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A good girl is soft spoken, gets along well with the new family and friends, respects elders and traditions, comes from a respected family, is beautiful, and would pass on those great genes to their children.
Recently, the nation was engulfed in the carefully embroidered news of a celebrity couple being officially married. I call it carefully embroidered news because there was a lot happening in the country but social media was flooded with wedding photos and updates.
While scrolling, I came across a few comments. While trolling is a common feature and favourite hobby of netizens of today, this behaviour reflects more of what we as a society are than those who are the targets of these trolls, especially when a woman is trolled.
While the same thing was also written by some in a more affirmative and positive manner, like she manifested her love, a lot of people we still trying to tear someone down – someone they don’t know at all – with the worst of their words and to the best of their abilities:
“Achchha murga phansaya”
“iski toh chandi hai”
“baap ameer ho toh kuchh bhi ho sakta hai”
“don’t know what he saw in her, usko toh koi bhi mil jaati”
“isse achchhi toh uski ex gfs thi”
It got me thinking, no matter how hardworking, earnest and successful a woman is, most of the times we assume she got lucky if she happens to marry an eligible bachelor. In that moment, she is reduced to being just his wife. It’s suddenly all about her marrying him.
Disclaimer: I am speaking not just of the two celebrities in question, but using the example to reflect on what Indian society, as a whole believe or do.
I also realized how toxic the term eligible bachelor really is – it takes shape according to the society’s ever-shifting judgements and set parameters, and patriarchy too, for it functions within the realm of fixed gender roles. Who really is an eligible bachelor? A smart, successful, well earning, good looking guy who is desired by many? And how petty it all becomes when suddenly this object of desire is the love of someone’s life.
It all has roots in idolizing a man and idealizing his traits. And just as this man, who was eligible enough for most women’s love, is suddenly exclusively one person’s, that one person comes under immediate constant public scanner. Not just that, she is also constantly compared to all of the man’s exes. I didn’t see that happening the other way.
We immediately overlook the individual achievements of the wife as she gets married to this man – also, conveniently ignoring the fact that a man might be a bigger name in the industry because of his longer span and more voluminous body of work, and, in general, the very fact that men have been paid more in most industries – it’s obvious that men have more powerful presence in most industry. This gets reflected in how we view the industry as an audience.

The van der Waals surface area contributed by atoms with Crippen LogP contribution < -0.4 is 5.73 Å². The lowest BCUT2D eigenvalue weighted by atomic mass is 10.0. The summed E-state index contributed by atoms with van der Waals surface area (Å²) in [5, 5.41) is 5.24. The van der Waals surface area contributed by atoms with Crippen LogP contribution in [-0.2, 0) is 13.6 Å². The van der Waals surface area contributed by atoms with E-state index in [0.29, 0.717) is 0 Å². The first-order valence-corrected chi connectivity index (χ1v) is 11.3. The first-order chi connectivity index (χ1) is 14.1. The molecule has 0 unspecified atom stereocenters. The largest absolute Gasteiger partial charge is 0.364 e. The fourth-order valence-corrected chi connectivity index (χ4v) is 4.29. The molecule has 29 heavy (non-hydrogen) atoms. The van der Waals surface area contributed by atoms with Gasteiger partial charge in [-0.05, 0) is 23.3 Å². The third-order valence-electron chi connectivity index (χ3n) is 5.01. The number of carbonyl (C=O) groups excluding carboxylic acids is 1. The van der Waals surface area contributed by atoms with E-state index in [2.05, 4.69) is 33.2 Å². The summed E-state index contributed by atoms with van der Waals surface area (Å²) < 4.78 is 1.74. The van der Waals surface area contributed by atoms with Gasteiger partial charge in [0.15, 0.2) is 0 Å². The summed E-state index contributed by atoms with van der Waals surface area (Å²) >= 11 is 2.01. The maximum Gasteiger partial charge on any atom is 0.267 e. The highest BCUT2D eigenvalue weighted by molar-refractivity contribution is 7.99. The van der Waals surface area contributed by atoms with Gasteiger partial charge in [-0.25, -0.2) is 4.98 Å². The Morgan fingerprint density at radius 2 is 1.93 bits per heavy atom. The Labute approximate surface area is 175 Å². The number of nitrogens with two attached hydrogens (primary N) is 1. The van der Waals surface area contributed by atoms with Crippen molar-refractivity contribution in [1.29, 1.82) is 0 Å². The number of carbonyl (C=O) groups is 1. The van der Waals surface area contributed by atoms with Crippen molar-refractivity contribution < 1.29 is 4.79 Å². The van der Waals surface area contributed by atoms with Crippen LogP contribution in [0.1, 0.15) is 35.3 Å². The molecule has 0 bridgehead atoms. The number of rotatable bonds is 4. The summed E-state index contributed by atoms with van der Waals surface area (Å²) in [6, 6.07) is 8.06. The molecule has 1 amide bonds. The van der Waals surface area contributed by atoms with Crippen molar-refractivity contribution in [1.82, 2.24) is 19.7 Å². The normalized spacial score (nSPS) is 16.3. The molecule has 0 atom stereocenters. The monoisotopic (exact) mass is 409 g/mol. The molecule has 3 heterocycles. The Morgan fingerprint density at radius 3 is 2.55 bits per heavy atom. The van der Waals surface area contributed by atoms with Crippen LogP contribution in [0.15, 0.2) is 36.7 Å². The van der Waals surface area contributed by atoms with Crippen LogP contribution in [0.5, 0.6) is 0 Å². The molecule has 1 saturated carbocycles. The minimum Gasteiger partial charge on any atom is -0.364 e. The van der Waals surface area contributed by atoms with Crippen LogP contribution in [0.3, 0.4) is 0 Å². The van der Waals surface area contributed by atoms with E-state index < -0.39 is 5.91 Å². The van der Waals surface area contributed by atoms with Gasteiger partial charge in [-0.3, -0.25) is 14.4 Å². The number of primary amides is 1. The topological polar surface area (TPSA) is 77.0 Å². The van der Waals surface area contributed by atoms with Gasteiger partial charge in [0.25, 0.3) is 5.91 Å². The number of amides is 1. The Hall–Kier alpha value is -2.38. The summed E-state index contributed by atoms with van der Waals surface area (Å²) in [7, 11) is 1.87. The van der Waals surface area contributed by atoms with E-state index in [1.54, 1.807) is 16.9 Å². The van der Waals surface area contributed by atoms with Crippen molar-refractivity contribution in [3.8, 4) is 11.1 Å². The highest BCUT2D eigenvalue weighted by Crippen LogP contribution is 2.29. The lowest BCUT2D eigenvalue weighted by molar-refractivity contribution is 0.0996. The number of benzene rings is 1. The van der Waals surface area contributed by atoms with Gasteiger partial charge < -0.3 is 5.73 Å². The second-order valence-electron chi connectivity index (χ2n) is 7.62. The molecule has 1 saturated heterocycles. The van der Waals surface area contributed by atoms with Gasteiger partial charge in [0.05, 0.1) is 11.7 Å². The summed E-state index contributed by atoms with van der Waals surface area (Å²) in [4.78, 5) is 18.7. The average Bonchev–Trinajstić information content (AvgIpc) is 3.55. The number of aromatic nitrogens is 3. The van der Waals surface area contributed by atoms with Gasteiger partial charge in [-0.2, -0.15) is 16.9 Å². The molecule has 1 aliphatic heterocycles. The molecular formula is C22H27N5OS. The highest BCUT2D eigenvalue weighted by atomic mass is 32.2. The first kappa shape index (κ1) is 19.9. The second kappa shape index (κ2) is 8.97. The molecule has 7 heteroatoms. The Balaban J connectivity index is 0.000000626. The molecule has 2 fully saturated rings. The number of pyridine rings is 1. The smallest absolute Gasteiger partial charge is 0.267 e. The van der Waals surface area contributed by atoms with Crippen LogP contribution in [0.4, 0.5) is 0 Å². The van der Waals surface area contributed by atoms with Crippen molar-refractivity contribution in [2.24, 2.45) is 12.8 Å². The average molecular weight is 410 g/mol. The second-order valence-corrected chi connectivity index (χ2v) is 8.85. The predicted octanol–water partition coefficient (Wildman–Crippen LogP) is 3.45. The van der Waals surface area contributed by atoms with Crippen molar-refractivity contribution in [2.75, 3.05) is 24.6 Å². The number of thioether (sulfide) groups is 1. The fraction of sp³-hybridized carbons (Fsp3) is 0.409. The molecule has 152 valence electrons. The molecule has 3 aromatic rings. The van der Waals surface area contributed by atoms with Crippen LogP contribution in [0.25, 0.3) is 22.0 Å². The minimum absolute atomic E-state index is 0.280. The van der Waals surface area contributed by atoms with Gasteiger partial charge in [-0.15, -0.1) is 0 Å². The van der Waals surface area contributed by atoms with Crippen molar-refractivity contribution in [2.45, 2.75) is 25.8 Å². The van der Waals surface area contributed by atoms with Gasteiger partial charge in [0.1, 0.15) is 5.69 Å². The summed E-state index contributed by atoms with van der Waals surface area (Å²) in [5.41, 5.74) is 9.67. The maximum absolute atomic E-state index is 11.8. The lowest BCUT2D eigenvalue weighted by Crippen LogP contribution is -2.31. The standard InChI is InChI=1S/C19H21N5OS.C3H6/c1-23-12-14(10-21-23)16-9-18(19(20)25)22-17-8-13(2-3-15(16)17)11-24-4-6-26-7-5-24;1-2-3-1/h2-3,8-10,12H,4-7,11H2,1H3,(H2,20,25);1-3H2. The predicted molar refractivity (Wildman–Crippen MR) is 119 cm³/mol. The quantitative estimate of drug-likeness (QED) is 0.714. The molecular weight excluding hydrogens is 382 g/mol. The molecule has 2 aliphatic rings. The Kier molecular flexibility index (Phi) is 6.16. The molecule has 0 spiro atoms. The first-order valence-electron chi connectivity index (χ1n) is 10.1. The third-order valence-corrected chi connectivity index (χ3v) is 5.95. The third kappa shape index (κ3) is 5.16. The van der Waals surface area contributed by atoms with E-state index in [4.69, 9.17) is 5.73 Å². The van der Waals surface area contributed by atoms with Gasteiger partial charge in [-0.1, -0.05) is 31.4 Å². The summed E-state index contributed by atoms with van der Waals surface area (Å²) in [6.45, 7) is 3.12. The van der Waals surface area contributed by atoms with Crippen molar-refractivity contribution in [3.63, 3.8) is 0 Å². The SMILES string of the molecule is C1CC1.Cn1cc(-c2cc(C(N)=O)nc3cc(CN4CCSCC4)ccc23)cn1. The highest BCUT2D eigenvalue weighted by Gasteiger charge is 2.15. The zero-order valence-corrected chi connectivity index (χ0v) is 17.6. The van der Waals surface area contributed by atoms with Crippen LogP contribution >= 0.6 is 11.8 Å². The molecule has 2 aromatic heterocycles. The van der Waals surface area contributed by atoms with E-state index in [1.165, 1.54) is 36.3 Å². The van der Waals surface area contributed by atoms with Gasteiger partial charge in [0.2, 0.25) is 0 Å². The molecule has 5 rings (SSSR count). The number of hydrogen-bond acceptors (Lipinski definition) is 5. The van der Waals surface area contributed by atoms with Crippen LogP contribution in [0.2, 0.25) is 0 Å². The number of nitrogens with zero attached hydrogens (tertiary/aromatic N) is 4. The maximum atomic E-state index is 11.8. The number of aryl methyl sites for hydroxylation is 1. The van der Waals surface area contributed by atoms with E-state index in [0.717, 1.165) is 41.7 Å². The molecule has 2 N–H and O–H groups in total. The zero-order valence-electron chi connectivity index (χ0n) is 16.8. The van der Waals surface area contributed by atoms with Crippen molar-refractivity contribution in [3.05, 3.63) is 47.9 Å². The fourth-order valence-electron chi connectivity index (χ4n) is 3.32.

What I have the most problem with is the accusation (because I disagree that it’s a compliment) that it’s the wife who got lucky in such a union. Here, we are talking about two people who we do not know personally, but since it’s so easy and normal and acceptable for us to call women marrying successful men lucky that we are ready to assume it true for most such weddings.
And to discount everything she might have done and might do in future for her new family that makes her husband and his family lucky – from being an emotional support to a pillar of strength who anchors the family – is unbelievable.
But do not be mistaken, we call men lucky too. He is lucky man – when he is marrying a great girl.
A girl who is soft spoken, is extremely sweet and gets along well with the new family and friends, who respects elders and traditions, who comes from a respected and reputed family, is beautiful and would pass on those great genes to their children.
A girl who is intelligent enough to raise intelligent kids but not intelligent enough to use her head to intervene in other areas.
She may have a job (because, progressive family tag), but her sanskars would absolutely not let her work be a hurdle at home.
Someone who knits the family together and manages the house well and never complain.
Basically a dreamgirl that most husbands and mothers-in-law want. Lucky men indeed.
This takes me back to a very basic point – women are seen as additions to the new family after marriage – it’s her who leaves her own family to join another. And their addition is significant to the family for their offspring.
On the other hand, we see a man more for his social and financial status when it comes to his eligibility. And giving away your daughter to such an eligible man is a matter of reputation and position.
While the thinking is feudal, its application in modern society is sad (abhorrent will be too strong a word for anti feminists).
Waiting for a day when all men would be called lucky because they married women who dare to be happy and do everything that makes them happy. Lucky are men who marry women who dare to turn dreams into reality. Lucky are women who marry such men with a strong spine who are not afraid, insecure and/or intimidated by strong women.
Lucky is the society that sees beyond social construct of eligibility, and sees two people as individuals madly in love. Till then, it’s the win for feudal mentality and anonymous trolls.
Image source: Instagram
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Mostly writing, other times painting. Here to celebrate little wins. I am on the same page as you, just a different book - you read mine, I'll read yours.
Women's Web is an open platform that publishes a diversity of views, individual posts do not necessarily represent the platform's views and opinions at all times.
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